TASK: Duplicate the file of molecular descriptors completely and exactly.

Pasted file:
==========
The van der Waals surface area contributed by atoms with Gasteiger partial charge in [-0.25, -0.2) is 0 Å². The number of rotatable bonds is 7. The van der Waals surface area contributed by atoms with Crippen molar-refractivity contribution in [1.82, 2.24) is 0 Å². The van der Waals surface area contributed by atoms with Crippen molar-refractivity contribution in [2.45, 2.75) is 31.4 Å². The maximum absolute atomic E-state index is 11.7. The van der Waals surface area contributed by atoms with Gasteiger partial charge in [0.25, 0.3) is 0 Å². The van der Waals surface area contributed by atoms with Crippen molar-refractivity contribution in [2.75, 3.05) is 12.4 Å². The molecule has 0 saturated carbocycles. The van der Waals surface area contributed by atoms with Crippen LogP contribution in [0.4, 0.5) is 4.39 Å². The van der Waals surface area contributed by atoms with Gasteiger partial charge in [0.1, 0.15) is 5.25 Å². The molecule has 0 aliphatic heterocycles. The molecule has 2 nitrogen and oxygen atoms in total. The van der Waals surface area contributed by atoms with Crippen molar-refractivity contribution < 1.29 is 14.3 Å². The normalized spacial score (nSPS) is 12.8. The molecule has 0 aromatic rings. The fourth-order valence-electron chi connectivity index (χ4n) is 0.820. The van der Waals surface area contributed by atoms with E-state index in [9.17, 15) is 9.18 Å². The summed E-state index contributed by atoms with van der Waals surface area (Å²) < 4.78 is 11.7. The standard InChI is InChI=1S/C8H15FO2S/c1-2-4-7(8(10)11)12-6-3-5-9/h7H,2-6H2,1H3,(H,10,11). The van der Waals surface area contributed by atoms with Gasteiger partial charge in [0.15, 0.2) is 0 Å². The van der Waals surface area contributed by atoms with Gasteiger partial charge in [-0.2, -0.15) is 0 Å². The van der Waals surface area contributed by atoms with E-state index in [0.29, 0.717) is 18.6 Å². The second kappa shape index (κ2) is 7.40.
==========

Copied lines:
The van der Waals surface area contributed by atoms with Gasteiger partial charge in [-0.25, -0.2) is 0 Å². The number of rotatable bonds is 7. The van der Waals surface area contributed by atoms with Crippen molar-refractivity contribution in [1.82, 2.24) is 0 Å². The van der Waals surface area contributed by atoms with Crippen molar-refractivity contribution in [2.45, 2.75) is 31.4 Å². The maximum absolute atomic E-state index is 11.7. The van der Waals surface area contributed by atoms with Gasteiger partial charge in [0.25, 0.3) is 0 Å². The van der Waals surface area contributed by atoms with Crippen molar-refractivity contribution in [2.75, 3.05) is 12.4 Å². The molecule has 0 saturated carbocycles. The van der Waals surface area contributed by atoms with Crippen LogP contribution in [0.4, 0.5) is 4.39 Å². The van der Waals surface area contributed by atoms with Gasteiger partial charge in [0.1, 0.15) is 5.25 Å². The molecule has 0 aliphatic heterocycles. The molecule has 2 nitrogen and oxygen atoms in total. The van der Waals surface area contributed by atoms with Crippen molar-refractivity contribution < 1.29 is 14.3 Å². The normalized spacial score (nSPS) is 12.8. The molecule has 0 aromatic rings. The fourth-order valence-electron chi connectivity index (χ4n) is 0.820. The van der Waals surface area contributed by atoms with E-state index in [9.17, 15) is 9.18 Å². The summed E-state index contributed by atoms with van der Waals surface area (Å²) < 4.78 is 11.7. The standard InChI is InChI=1S/C8H15FO2S/c1-2-4-7(8(10)11)12-6-3-5-9/h7H,2-6H2,1H3,(H,10,11). The van der Waals surface area contributed by atoms with Gasteiger partial charge in [0.15, 0.2) is 0 Å². The van der Waals surface area contributed by atoms with Gasteiger partial charge in [-0.2, -0.15) is 0 Å². The van der Waals surface area contributed by atoms with E-state index in [0.29, 0.717) is 18.6 Å². The second kappa shape index (κ2) is 7.40.